Functional neuroanatomy of remote episodic, semantic and spatial memory: A unified account based on multiple trace theory

Morris Moscovitch, R. Shayna Rosenbaum, Asaf Gilboa, Donna Rose Addis, Robyn Westmacott, Cheryl Grady, Mary Pat McAndrews, Brian Levine, Sandra Black, Gordon Winocur, Lynn Nadel

Research output: Contribution to journalReview article

589 Scopus citations

Abstract

We review lesion and neuroimaging evidence on the role of the hippocampus, and other structures, in retention and retrieval of recent and remote memories. We examine episodic, semantic and spatial memory, and show that important distinctions exist among different types of these memories and the structures that mediate them. We argue that retention and retrieval of detailed, vivid autobiographical memories depend on the hippocampal system no matter how long ago they were acquired. Semantic memories, on the other hand, benefit from hippocampal contribution for some time before they can be retrieved independently of the hippocampus. Even semantic memories, however, can have episodic elements associated with them that continue to depend on the hippocampus. Likewise, we distinguish between experientially detailed spatial memories (akin to episodic memory) and more schematic memories (akin to semantic memory) that are sufficient for navigation but not for re-experiencing the environment in which they were acquired. Like their episodic and semantic counterparts, the former type of spatial memory is dependent on the hippocampus no matter how long ago it was acquired, whereas the latter can survive independently of the hippocampus and is represented in extra-hippocampal structures. In short, the evidence reviewed suggests strongly that the function of the hippocampus (and possibly that of related limbic structures) is to help encode, retain, and retrieve experiences, no matter how long ago the events comprising the experience occurred, and no matter whether the memories are episodic or spatial. We conclude that the evidence favours a multiple trace theory (MTT) of memory over two other models: (1) traditional consolidation models which posit that the hippocampus is a time-limited memory structure for all forms of memory; and (2) versions of cognitive map theory which posit that the hippocampus is needed for representing all forms of allocentric space in memory.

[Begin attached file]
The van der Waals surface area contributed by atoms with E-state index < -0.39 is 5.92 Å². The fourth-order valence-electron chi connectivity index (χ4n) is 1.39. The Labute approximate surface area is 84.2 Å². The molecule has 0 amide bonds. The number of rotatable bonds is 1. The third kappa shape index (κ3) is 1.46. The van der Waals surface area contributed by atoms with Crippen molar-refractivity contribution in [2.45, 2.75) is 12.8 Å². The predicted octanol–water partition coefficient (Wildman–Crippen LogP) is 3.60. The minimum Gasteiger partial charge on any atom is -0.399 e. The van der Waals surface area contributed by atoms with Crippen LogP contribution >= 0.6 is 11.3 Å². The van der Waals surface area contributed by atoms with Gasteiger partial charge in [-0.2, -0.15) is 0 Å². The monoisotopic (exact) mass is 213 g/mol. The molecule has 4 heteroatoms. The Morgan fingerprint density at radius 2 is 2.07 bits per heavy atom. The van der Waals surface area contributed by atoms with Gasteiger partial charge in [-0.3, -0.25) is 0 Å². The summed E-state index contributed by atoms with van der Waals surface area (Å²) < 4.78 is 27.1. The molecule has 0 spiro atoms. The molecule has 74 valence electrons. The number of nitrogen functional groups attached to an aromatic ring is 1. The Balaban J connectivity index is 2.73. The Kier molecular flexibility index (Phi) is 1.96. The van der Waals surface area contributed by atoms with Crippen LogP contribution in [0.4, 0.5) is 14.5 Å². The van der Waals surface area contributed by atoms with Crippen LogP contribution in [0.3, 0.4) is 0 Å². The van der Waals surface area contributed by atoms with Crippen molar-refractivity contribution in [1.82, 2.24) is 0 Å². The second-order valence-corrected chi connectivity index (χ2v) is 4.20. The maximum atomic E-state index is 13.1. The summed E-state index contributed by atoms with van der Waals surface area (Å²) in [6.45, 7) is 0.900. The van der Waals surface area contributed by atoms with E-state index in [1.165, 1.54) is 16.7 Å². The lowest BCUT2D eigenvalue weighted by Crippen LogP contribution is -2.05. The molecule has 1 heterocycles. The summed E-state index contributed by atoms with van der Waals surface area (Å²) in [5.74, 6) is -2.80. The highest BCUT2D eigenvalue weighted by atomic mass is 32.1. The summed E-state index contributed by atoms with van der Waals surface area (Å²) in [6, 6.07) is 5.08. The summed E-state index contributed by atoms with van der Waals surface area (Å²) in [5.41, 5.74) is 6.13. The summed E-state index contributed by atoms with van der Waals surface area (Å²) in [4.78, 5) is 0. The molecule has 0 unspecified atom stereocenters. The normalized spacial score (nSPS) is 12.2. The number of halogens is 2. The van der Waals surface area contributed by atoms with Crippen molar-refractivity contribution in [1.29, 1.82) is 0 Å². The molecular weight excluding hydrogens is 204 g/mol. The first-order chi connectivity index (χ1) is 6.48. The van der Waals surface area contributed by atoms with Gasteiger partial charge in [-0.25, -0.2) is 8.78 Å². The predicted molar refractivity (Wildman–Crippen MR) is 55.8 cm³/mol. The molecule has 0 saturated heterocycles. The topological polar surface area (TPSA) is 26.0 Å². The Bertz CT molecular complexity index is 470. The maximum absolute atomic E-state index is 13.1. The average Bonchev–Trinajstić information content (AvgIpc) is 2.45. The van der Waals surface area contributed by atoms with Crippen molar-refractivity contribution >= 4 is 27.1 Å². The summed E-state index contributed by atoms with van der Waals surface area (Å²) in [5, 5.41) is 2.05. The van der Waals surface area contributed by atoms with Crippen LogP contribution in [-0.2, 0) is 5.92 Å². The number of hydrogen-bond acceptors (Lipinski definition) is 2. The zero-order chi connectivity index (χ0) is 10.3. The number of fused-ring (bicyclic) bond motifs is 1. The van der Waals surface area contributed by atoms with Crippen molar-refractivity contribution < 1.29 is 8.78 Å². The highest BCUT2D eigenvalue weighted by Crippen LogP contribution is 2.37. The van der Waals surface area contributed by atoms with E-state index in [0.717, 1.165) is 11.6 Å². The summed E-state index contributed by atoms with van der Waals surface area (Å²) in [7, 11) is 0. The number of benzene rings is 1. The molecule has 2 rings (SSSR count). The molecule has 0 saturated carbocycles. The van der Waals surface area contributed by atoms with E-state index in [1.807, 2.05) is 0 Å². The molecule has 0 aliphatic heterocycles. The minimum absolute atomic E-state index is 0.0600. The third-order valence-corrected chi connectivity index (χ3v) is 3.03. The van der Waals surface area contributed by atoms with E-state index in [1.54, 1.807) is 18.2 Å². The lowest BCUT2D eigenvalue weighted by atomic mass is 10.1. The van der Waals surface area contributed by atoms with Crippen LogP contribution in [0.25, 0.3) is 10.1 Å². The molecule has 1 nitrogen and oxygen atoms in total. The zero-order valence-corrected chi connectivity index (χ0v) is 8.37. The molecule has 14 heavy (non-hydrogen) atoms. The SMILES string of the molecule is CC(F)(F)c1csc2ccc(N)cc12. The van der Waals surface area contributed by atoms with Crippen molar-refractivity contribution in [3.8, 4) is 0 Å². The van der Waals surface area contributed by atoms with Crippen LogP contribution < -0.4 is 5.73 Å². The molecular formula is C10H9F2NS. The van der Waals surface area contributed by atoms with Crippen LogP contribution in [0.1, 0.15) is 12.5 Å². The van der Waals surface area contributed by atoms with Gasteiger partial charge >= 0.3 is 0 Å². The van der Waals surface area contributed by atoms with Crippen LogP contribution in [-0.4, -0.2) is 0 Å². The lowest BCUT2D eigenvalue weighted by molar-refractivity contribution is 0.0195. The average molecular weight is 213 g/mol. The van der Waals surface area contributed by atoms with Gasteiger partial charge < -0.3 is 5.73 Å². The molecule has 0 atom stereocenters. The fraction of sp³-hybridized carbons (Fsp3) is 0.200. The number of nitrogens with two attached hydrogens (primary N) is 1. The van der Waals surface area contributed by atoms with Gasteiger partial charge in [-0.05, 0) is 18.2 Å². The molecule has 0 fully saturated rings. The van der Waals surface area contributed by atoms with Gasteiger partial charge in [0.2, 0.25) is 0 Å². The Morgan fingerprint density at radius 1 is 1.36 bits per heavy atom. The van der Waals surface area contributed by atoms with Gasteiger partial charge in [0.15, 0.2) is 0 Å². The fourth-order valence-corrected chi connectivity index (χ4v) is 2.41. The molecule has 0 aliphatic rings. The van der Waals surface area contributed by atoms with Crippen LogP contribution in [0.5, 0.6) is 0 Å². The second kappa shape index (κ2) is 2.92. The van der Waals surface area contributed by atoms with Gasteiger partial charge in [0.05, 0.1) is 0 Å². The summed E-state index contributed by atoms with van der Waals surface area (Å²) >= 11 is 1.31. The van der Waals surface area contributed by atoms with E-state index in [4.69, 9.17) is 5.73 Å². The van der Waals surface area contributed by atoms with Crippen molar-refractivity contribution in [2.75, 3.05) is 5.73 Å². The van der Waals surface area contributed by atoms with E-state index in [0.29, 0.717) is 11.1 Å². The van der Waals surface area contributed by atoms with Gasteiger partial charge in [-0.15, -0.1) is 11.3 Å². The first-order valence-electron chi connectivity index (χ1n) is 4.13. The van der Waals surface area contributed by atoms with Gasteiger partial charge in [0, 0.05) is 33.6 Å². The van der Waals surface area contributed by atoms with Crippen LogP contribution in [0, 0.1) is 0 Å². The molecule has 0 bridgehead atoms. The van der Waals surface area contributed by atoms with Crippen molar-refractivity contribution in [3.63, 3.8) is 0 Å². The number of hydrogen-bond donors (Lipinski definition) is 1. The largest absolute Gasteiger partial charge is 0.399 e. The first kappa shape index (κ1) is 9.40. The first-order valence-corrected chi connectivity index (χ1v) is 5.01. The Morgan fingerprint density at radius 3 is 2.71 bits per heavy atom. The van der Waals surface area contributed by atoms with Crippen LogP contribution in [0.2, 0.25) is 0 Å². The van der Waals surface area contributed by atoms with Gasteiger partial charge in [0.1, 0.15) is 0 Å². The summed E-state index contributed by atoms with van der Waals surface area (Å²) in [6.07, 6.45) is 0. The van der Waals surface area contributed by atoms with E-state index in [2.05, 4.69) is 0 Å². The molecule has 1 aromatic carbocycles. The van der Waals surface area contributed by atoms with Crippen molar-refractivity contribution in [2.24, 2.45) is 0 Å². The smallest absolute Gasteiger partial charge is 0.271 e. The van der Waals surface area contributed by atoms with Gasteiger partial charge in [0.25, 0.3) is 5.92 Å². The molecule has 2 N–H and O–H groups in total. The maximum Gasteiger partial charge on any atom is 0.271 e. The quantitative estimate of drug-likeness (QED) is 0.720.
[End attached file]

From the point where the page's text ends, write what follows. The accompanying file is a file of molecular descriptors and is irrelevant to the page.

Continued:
Original languageEnglish (US)
Pages (from-to)35-66
Number of pages32
JournalJournal of Anatomy
Volume207
Issue number1
DOIs
StatePublished - Jul 1 2005

Keywords

  • Consolidation
  • Episodic memory
  • Hippocampus
  • Medial temporal lobes
  • Multiple trace theory
  • Semantic memory
  • Spatial memory

ASJC Scopus subject areas

  • Anatomy
  • Ecology, Evolution, Behavior and Systematics
  • Histology
  • Molecular Biology
  • Developmental Biology
  • Cell Biology

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  • Cite this

    Moscovitch, M., Rosenbaum, R. S., Gilboa, A., Addis, D. R., Westmacott, R., Grady, C., McAndrews, M. P., Levine, B., Black, S., Winocur, G., & Nadel, L. (2005). Functional neuroanatomy of remote episodic, semantic and spatial memory: A unified account based on multiple trace theory. Journal of Anatomy, 207(1), 35-66. https://doi.org/10.1111/j.1469-7580.2005.00421.x